- Released: January 5, 1993
- Label: Green Linnet
- 1.Music For a Found Harmonium
- 2.Brackagh Hill
- 3.Brian O'Lynn
- 5.The Newmarket Polkas
- 6.A Forgotten Hero
- 7.Doorus Mill / The Rolling Reel / The Ballygow Reel / Dennis Murphy's Reel
- 8.In the Land of the Patagarang
- 9.Boston O'Connor / John Gaffney's Fling / The Kerryman's Fling
- 10.The Humours of the King of Ballyhooley
Patrick Street: Gerry O'Beirne (vocals, guitars), Andy Irvine (vocals, harmonica, mandolin, bouzouki), Arty McGlynn (guitar), Kevin Burke, James Kelly (fiddle), Declan Masterson (Uilleann pipes, low whistle, keyboards), Jackie Daly (accordion), Bill Whelan (keyboards).
Recorded at Windmill Lane Studios, Dublin, Ireland.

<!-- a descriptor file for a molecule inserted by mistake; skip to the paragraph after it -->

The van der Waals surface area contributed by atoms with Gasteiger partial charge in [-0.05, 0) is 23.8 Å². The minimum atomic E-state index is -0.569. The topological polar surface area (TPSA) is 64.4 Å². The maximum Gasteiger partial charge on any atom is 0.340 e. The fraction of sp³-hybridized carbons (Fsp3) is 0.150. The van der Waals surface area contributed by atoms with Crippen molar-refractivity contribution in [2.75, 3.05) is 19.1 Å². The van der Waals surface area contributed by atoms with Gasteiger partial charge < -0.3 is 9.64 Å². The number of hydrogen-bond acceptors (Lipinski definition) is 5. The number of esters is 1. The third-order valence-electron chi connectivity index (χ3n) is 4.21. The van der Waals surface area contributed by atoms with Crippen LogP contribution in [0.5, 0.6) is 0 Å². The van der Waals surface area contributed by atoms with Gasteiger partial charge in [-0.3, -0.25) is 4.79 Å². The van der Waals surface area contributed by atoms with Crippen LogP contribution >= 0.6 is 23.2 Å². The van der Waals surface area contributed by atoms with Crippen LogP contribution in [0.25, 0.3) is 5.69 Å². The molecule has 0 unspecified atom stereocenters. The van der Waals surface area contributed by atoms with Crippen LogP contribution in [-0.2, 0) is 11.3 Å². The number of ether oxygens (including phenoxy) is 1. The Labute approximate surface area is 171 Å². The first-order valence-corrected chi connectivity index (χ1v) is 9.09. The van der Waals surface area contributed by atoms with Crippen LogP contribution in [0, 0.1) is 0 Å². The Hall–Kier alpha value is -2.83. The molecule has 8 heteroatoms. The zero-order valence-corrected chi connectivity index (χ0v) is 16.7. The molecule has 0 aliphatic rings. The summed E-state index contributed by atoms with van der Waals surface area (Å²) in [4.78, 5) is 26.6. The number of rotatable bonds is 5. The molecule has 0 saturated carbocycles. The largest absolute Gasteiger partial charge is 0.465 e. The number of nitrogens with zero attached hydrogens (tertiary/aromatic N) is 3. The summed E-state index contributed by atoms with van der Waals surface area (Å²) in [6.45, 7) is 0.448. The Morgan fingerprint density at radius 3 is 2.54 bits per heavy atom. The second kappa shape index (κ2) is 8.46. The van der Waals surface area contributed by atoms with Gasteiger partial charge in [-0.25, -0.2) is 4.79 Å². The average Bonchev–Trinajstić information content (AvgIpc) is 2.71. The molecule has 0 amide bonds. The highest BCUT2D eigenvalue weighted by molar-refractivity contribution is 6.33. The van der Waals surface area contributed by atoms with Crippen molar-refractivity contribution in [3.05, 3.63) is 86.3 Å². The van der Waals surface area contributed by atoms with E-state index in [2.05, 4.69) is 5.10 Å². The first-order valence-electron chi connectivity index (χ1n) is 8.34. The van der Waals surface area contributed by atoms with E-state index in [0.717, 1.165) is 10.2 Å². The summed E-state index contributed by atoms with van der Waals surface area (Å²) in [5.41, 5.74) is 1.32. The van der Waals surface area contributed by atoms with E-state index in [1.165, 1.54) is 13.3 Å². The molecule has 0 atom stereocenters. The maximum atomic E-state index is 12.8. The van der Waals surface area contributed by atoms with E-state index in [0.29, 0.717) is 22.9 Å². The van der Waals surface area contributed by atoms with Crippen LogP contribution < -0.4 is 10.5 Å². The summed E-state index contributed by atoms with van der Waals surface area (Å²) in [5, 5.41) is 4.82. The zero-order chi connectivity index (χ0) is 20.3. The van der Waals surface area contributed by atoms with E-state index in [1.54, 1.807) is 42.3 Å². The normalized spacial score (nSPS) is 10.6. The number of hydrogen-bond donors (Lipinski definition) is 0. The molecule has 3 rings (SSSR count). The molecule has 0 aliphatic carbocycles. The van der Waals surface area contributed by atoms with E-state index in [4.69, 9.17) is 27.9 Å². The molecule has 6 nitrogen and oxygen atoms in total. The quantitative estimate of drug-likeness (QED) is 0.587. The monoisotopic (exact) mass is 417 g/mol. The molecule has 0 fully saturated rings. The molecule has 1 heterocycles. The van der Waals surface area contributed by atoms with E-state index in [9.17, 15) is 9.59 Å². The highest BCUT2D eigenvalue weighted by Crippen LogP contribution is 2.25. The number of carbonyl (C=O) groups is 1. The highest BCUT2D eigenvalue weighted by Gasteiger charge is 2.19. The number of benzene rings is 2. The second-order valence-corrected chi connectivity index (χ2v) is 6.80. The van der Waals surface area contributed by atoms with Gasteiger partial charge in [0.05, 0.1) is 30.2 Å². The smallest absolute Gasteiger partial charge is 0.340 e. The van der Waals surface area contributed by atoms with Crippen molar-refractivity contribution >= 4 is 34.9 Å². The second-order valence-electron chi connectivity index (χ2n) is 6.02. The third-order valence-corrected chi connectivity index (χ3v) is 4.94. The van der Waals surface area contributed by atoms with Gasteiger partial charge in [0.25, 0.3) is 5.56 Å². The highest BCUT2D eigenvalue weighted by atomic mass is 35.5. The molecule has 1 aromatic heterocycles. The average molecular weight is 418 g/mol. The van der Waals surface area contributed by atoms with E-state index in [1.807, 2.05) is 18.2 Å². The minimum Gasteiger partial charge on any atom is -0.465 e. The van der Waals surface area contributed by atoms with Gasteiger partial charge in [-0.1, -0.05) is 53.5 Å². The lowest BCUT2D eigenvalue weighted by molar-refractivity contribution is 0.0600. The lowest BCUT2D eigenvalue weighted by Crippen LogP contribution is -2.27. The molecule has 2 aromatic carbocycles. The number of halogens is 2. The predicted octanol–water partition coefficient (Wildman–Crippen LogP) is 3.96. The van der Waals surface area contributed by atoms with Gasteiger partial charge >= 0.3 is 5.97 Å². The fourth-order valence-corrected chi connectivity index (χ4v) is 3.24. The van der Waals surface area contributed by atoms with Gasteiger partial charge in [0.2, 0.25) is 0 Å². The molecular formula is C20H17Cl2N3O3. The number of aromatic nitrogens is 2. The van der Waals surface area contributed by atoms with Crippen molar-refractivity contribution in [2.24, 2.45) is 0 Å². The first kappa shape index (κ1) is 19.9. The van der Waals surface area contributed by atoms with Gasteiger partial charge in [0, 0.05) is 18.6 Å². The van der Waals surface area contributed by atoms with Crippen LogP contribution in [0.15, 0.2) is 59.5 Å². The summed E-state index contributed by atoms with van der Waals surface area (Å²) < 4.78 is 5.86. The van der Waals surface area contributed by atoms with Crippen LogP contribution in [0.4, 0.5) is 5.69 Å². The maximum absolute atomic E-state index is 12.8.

For their third record, Celtic royalty Patrick Street have brought in some heavyweights. Adding to the already impressive roster of Andy Irvine, Arty McGlynn, Jackie Daly, and Kevin Burke, the quartet have employed the talents of fiddler James Kelly, piper Declan Masterson, keyboardist and Riverdance creator Bill Whelan, and most importantly, guitarist and songwriter Gerry O'Beirne. O'Beirne, whose two self-penned tunes for 3 Irish Times 3 are among the group's finest recordings, are a breath of fresh air amidst the somewhat stale trappings of traditional Irish music. "In the Land of the Patagarang," his wondrous character sketch of an Irish felon's forced immigration to Australia is both chilling and gorgeous, showcasing his unique voice and 12-string guitar prowess while providing the band with one of their most creative arrangements. "Strokestown" is a warm, bittersweet ode to small town life in County Roscommon, Ireland, and O'Beirne effectively describes his lovelorn predicament as being "down, living in a four street town." Andy Irvine provides a lighthearted rendering of "Humours of the King of Ballyhooley," and offers the listener a portrait of a dying political veteran in the powerful "Forgotten Hero." The real gem on 3 Irish Times 3 is a fantastic cover of the Penguin Cafe Orchestra's "Music for a Found Harmonium" -- a rollicking reel that has since found new life in movie trailers and television commercials -- that serves as a powerhouse opener for what many call Patrick Street's finest record. ~ James Christopher Monger